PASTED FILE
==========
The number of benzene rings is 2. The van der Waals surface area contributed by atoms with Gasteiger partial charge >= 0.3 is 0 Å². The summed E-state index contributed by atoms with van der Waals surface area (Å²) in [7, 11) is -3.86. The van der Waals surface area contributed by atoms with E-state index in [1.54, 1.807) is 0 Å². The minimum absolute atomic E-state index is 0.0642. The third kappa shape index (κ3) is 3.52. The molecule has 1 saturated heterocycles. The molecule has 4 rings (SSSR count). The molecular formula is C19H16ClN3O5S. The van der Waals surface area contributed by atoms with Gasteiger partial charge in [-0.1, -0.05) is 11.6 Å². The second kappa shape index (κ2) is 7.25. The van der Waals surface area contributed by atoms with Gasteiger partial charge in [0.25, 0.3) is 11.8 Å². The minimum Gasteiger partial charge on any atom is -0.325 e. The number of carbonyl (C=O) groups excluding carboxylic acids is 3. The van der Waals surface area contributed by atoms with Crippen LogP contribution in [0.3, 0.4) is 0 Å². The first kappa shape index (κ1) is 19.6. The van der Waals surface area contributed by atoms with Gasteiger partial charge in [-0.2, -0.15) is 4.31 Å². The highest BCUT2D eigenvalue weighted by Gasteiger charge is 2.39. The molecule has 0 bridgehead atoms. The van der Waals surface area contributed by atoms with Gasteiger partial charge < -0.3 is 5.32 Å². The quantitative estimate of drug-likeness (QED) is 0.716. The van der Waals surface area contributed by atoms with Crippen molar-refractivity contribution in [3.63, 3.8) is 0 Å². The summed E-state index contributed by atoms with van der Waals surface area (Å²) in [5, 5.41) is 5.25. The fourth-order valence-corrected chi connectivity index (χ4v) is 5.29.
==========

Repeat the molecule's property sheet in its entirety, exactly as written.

The number of benzene rings is 2. The van der Waals surface area contributed by atoms with Gasteiger partial charge >= 0.3 is 0 Å². The summed E-state index contributed by atoms with van der Waals surface area (Å²) in [7, 11) is -3.86. The van der Waals surface area contributed by atoms with E-state index in [1.54, 1.807) is 0 Å². The minimum absolute atomic E-state index is 0.0642. The third kappa shape index (κ3) is 3.52. The molecule has 1 saturated heterocycles. The molecule has 4 rings (SSSR count). The molecular formula is C19H16ClN3O5S. The van der Waals surface area contributed by atoms with Gasteiger partial charge in [-0.1, -0.05) is 11.6 Å². The second kappa shape index (κ2) is 7.25. The van der Waals surface area contributed by atoms with Gasteiger partial charge in [0.25, 0.3) is 11.8 Å². The minimum Gasteiger partial charge on any atom is -0.325 e. The number of carbonyl (C=O) groups excluding carboxylic acids is 3. The van der Waals surface area contributed by atoms with Crippen LogP contribution in [0.3, 0.4) is 0 Å². The first kappa shape index (κ1) is 19.6. The van der Waals surface area contributed by atoms with Gasteiger partial charge in [-0.2, -0.15) is 4.31 Å². The highest BCUT2D eigenvalue weighted by Gasteiger charge is 2.39. The molecule has 0 bridgehead atoms. The van der Waals surface area contributed by atoms with Gasteiger partial charge < -0.3 is 5.32 Å². The quantitative estimate of drug-likeness (QED) is 0.716. The van der Waals surface area contributed by atoms with Crippen molar-refractivity contribution in [3.63, 3.8) is 0 Å². The summed E-state index contributed by atoms with van der Waals surface area (Å²) in [5, 5.41) is 5.25. The fourth-order valence-corrected chi connectivity index (χ4v) is 5.29.